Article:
In delivering cloud-based applications like ours, there are two main ways to reach your customers – the web, and app stores. Digital app stores are a relatively new phenomenon that have only really achieved scale with mobile. For iOS and Android handsets, we’re heading in a native direction where we’re planning to create apps for app store distribution that compete with anything else in the store.
However, we still believe in the web as the application delivery channel that matters in the long term, which is why we’re evolving Xero to perform better on touchscreen devices of all dimensions and sizes. The core Xero application is a web application. Provided you’re using something fairly modern, it shouldn’t be too fussy about the device or browser through which you view it.
In the early days of web development – sites were optimised for a 640 pixel page width. In the late 1990s, this crept up to 800 pixels, and later still to 1024 pixels. Site width crept up – and now with a huge proliferation of smart devices of all sorts and dimensions, a lot of designers are finding it a challenge to slim back down.
We sometimes get a bit of stick for a perceived bias toward iOS on smartphones. Are we ignoring the largest smartphone market? There’s so many more Android devices out there, right?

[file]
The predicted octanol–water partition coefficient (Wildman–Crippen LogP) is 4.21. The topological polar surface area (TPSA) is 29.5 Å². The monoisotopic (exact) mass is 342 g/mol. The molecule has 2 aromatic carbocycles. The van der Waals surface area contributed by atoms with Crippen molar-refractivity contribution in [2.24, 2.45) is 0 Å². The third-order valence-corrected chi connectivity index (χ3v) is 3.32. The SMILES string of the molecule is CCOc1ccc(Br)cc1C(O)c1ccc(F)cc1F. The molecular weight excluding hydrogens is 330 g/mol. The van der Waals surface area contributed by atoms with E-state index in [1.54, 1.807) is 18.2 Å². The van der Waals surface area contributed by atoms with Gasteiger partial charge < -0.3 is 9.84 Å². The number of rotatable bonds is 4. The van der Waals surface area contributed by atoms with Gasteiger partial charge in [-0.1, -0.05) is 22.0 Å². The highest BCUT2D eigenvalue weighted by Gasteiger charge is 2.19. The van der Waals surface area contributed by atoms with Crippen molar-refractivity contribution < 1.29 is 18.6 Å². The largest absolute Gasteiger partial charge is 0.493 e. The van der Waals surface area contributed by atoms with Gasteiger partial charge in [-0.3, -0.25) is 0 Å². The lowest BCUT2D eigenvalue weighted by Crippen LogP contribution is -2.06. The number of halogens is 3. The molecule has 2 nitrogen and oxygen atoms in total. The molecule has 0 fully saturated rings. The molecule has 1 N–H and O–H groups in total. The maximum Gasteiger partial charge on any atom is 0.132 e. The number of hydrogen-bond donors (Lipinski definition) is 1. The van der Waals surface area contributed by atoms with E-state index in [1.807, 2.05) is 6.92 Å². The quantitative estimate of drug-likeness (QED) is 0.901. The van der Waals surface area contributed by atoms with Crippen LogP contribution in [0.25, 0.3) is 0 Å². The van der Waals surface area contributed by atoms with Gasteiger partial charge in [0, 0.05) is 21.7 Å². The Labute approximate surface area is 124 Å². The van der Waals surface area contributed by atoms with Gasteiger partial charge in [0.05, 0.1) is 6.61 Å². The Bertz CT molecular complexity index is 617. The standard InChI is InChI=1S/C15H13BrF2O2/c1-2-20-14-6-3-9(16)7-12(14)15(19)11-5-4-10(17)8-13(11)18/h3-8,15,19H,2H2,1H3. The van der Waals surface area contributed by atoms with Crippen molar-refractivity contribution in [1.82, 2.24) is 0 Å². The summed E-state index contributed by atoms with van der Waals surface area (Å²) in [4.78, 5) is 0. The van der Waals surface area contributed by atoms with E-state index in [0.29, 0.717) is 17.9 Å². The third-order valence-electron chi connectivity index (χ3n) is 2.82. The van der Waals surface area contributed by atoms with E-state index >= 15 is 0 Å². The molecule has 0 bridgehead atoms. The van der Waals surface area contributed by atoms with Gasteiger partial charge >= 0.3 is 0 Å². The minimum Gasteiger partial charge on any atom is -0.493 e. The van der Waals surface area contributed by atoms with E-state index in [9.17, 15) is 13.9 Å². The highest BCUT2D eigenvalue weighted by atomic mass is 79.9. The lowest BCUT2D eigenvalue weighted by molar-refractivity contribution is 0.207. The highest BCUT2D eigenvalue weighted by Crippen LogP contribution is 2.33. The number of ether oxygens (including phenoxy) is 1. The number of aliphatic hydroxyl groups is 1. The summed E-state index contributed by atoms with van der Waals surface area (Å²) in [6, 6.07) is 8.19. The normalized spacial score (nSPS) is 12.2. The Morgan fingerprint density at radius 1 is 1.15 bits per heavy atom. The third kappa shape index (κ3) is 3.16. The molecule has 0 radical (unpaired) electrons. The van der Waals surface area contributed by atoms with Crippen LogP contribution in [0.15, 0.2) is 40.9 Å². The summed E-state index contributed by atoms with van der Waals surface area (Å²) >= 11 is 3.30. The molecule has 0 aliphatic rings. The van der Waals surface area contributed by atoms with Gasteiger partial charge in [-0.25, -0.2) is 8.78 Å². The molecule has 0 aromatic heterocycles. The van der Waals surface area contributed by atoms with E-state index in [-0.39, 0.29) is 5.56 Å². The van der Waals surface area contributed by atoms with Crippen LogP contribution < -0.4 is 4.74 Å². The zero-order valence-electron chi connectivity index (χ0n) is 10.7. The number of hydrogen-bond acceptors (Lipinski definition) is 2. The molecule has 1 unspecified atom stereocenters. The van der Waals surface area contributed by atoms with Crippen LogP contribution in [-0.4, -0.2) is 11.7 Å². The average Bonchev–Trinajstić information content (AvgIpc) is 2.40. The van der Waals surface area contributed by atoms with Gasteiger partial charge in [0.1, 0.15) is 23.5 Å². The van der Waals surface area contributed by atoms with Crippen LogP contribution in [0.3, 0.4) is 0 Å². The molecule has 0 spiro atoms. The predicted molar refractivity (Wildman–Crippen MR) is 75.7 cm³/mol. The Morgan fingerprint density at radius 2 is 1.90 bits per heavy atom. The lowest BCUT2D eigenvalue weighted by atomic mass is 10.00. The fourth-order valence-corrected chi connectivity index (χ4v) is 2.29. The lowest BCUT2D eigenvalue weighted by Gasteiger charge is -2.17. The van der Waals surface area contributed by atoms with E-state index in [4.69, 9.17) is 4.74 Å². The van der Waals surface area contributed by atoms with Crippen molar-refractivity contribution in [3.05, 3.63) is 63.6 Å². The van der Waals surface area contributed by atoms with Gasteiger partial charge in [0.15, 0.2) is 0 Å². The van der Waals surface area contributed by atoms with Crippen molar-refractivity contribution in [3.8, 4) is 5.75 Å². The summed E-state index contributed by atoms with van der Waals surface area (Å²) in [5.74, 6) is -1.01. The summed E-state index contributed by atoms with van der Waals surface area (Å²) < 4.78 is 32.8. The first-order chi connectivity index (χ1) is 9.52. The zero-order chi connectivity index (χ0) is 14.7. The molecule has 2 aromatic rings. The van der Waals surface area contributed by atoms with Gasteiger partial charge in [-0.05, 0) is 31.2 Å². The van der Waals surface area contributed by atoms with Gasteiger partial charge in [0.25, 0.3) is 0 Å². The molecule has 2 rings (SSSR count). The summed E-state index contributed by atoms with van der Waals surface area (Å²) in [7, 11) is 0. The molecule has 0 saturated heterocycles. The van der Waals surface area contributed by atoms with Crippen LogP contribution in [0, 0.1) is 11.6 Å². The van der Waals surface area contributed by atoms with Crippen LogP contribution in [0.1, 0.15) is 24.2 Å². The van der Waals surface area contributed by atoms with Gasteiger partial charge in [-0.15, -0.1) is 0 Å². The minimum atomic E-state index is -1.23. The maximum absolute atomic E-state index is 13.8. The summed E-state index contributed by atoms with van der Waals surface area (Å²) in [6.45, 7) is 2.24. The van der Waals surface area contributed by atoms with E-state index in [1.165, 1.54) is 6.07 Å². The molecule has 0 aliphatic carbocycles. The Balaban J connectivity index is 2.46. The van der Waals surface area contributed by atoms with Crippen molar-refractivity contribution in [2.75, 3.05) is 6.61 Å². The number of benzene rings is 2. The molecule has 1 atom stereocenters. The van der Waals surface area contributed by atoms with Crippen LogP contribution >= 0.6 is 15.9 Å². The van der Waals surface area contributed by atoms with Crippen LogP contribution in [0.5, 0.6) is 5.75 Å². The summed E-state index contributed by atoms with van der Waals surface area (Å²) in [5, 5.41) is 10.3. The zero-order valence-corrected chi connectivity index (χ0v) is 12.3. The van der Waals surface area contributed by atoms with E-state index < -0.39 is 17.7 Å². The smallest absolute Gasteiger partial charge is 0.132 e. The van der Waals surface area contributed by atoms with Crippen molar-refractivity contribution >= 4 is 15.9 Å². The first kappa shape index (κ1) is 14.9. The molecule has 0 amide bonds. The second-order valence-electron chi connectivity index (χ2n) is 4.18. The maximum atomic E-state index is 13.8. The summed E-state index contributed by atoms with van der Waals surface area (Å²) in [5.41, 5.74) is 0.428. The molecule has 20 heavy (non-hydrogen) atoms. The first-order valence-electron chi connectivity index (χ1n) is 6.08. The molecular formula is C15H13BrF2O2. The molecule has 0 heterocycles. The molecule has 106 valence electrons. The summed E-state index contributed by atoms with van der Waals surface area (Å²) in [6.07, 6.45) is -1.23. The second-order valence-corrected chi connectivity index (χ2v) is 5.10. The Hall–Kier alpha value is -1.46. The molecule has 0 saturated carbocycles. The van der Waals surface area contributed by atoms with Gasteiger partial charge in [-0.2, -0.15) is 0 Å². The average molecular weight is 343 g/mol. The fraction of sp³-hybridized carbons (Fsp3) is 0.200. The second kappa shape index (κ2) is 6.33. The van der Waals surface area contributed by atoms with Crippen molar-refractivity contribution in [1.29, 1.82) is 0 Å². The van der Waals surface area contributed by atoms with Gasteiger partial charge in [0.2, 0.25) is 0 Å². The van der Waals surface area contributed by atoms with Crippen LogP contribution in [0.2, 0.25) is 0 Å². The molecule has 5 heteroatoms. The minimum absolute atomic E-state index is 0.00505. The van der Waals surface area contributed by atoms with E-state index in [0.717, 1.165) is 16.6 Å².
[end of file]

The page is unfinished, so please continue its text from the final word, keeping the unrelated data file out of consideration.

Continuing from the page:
If we focussed on sales figures – it’d be a no-brainer. Android is clearly the platform of choice for buyers of smartphones. Only Android, iOS and Windows Phone really have any maturity as smartphone platforms. iOS sells a handful of models and Windows Phone hasn’t yet captured much of the market. All the diversity and variety in hardware is on the Android platform. If it weren’t for Android, all those telco handset stores would only have half a dozen models on display.
But the reality is that our data tells us our users, the people that buy and are considering buying subscriptions to our software, are predominantly using iOS devices. Visitors to our marketing site are prospective customers who are researching Xero and also existing users who want to login to and use Xero, and they are the sorts of people to read content, to watch video, to read our blog, and so on. The story this tells is that plenty of people might buy Android phones, but a smaller proportion of those people use those phones to browse our site or use our applications.